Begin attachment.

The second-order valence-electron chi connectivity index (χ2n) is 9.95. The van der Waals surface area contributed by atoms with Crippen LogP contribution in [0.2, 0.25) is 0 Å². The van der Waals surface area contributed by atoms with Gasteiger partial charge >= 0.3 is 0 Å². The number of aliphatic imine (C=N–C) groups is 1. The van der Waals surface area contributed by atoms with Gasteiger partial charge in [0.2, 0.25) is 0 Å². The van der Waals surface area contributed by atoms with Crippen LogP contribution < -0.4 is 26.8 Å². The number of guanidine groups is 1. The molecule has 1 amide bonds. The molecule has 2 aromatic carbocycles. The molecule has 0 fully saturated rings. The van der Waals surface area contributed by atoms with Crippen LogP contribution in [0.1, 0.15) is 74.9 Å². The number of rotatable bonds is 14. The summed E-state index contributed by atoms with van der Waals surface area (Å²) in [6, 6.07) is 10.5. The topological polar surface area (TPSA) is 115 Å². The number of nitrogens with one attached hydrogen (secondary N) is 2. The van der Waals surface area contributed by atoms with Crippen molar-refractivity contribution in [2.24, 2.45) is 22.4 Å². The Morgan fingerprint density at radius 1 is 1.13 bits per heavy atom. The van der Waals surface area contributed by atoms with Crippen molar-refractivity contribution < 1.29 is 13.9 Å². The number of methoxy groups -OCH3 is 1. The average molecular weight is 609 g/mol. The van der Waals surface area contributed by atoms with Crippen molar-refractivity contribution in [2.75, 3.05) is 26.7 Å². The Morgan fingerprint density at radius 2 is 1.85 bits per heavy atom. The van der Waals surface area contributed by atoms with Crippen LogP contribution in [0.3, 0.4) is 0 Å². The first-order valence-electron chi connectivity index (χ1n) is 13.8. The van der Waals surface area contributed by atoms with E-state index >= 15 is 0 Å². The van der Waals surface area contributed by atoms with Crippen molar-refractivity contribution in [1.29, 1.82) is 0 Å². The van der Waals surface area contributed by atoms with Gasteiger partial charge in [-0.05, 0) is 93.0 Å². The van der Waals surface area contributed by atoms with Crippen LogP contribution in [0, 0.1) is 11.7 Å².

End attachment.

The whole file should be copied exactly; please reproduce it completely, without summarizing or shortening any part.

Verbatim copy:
The second-order valence-electron chi connectivity index (χ2n) is 9.95. The van der Waals surface area contributed by atoms with Crippen LogP contribution in [0.2, 0.25) is 0 Å². The van der Waals surface area contributed by atoms with Gasteiger partial charge >= 0.3 is 0 Å². The number of aliphatic imine (C=N–C) groups is 1. The van der Waals surface area contributed by atoms with Gasteiger partial charge in [0.2, 0.25) is 0 Å². The van der Waals surface area contributed by atoms with Crippen LogP contribution < -0.4 is 26.8 Å². The number of guanidine groups is 1. The molecule has 1 amide bonds. The molecule has 2 aromatic carbocycles. The molecule has 0 fully saturated rings. The van der Waals surface area contributed by atoms with Crippen LogP contribution in [0.1, 0.15) is 74.9 Å². The number of rotatable bonds is 14. The summed E-state index contributed by atoms with van der Waals surface area (Å²) in [6, 6.07) is 10.5. The topological polar surface area (TPSA) is 115 Å². The number of nitrogens with one attached hydrogen (secondary N) is 2. The van der Waals surface area contributed by atoms with Crippen molar-refractivity contribution in [2.24, 2.45) is 22.4 Å². The Morgan fingerprint density at radius 1 is 1.13 bits per heavy atom. The van der Waals surface area contributed by atoms with Crippen molar-refractivity contribution < 1.29 is 13.9 Å². The number of methoxy groups -OCH3 is 1. The average molecular weight is 609 g/mol. The van der Waals surface area contributed by atoms with Crippen molar-refractivity contribution in [2.75, 3.05) is 26.7 Å². The Morgan fingerprint density at radius 2 is 1.85 bits per heavy atom. The van der Waals surface area contributed by atoms with Crippen LogP contribution in [0.3, 0.4) is 0 Å². The first-order valence-electron chi connectivity index (χ1n) is 13.8. The van der Waals surface area contributed by atoms with E-state index >= 15 is 0 Å². The van der Waals surface area contributed by atoms with Crippen molar-refractivity contribution in [1.29, 1.82) is 0 Å². The van der Waals surface area contributed by atoms with Gasteiger partial charge in [-0.05, 0) is 93.0 Å². The van der Waals surface area contributed by atoms with Crippen LogP contribution in [0, 0.1) is 11.7 Å².